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Admiral David D. Porter, The Naval History of the Civil War., Chapter 16: operations on the Mississippi. (search)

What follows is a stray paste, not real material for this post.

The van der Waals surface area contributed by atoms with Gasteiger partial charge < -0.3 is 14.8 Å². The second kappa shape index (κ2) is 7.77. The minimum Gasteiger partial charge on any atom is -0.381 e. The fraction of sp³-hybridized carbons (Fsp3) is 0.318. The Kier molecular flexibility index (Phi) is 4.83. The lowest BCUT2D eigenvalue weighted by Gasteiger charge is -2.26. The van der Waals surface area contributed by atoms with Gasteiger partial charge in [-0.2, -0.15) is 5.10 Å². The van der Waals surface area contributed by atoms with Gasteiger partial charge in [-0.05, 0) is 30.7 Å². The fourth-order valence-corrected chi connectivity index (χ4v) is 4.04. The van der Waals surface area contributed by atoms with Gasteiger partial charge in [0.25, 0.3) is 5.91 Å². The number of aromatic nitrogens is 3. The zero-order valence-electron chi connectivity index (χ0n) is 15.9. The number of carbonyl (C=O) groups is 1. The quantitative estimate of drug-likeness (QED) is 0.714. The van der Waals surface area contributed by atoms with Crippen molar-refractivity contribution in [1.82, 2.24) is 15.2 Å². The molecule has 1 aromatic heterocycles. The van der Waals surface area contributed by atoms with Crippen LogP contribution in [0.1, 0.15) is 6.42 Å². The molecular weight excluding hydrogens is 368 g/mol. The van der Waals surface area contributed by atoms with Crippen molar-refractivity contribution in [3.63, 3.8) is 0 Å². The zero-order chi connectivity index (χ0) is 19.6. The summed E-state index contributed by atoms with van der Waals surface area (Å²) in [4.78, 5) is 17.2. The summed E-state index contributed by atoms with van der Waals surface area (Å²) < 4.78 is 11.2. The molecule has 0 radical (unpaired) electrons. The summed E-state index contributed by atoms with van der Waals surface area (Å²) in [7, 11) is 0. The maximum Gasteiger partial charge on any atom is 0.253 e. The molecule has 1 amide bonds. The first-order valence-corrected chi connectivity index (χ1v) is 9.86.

eighteen miles from the Tennessee River and thirty-five miles by rail from Corinth, there were some ten or twelve thousand more, with daily accessions from Columbus and the South; at Bear Creek Bridge, seven miles back of Eastport, Mississippi, eight or ten thousand men were throwing up fortifications; and at Chickasaw, Alabama, there were being erected heavy batteries, supplied, no doubt, with the guns taken from the Norfolk Navy Yard. It was learned from a reliable source that General Joseph E. Johnson was falling back from Murfreesboro on Decatur, Alabama, the point where the Memphis and Charleston Railroad crosses the Tennessee River and joins the railroad leading to Nashville; showing that the Confederates were making every exertion to hold on to Tennessee, which was to them the most important of all the States, except, perhaps, Virginia; since it was wedged in between five secession States: and the Confederates, while they held it, could keep the Federal troops from advancing